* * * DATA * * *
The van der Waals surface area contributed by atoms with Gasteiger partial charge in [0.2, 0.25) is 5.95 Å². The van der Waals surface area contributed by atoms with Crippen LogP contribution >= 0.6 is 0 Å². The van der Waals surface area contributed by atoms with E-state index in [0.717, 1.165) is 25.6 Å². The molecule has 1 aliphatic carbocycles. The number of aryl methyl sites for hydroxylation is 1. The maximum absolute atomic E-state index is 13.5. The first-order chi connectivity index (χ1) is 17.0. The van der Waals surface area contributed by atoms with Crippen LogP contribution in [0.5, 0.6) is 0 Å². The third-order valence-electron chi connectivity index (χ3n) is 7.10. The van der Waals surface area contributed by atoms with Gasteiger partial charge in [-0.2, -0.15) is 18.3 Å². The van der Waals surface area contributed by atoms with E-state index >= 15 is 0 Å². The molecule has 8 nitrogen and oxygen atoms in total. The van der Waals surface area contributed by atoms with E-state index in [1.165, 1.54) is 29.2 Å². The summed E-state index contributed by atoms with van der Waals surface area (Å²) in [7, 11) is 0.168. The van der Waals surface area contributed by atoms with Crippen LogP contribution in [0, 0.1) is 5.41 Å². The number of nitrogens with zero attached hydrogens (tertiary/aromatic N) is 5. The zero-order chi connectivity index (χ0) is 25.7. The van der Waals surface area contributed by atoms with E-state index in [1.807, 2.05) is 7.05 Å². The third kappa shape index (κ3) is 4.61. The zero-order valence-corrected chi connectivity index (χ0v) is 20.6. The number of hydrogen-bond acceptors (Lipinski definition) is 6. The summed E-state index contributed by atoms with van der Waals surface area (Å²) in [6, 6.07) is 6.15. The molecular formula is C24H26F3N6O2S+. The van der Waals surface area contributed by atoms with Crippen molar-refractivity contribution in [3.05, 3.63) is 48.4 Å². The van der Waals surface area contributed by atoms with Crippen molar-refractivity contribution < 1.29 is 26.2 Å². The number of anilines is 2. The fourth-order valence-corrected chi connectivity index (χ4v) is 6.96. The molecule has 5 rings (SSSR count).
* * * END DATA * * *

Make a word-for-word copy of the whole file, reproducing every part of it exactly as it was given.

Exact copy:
The van der Waals surface area contributed by atoms with Gasteiger partial charge in [0.2, 0.25) is 5.95 Å². The van der Waals surface area contributed by atoms with Crippen LogP contribution >= 0.6 is 0 Å². The van der Waals surface area contributed by atoms with E-state index in [0.717, 1.165) is 25.6 Å². The molecule has 1 aliphatic carbocycles. The number of aryl methyl sites for hydroxylation is 1. The maximum absolute atomic E-state index is 13.5. The first-order chi connectivity index (χ1) is 17.0. The van der Waals surface area contributed by atoms with Crippen LogP contribution in [0.5, 0.6) is 0 Å². The third-order valence-electron chi connectivity index (χ3n) is 7.10. The van der Waals surface area contributed by atoms with Gasteiger partial charge in [-0.2, -0.15) is 18.3 Å². The van der Waals surface area contributed by atoms with E-state index >= 15 is 0 Å². The molecule has 8 nitrogen and oxygen atoms in total. The van der Waals surface area contributed by atoms with E-state index in [1.165, 1.54) is 29.2 Å². The summed E-state index contributed by atoms with van der Waals surface area (Å²) in [7, 11) is 0.168. The van der Waals surface area contributed by atoms with Crippen LogP contribution in [0, 0.1) is 5.41 Å². The number of nitrogens with zero attached hydrogens (tertiary/aromatic N) is 5. The zero-order chi connectivity index (χ0) is 25.7. The van der Waals surface area contributed by atoms with E-state index in [1.807, 2.05) is 7.05 Å². The third kappa shape index (κ3) is 4.61. The zero-order valence-corrected chi connectivity index (χ0v) is 20.6. The number of hydrogen-bond acceptors (Lipinski definition) is 6. The summed E-state index contributed by atoms with van der Waals surface area (Å²) in [6, 6.07) is 6.15. The molecular formula is C24H26F3N6O2S+. The van der Waals surface area contributed by atoms with Crippen molar-refractivity contribution in [3.05, 3.63) is 48.4 Å². The van der Waals surface area contributed by atoms with Crippen molar-refractivity contribution < 1.29 is 26.2 Å². The number of anilines is 2. The fourth-order valence-corrected chi connectivity index (χ4v) is 6.96. The molecule has 5 rings (SSSR count).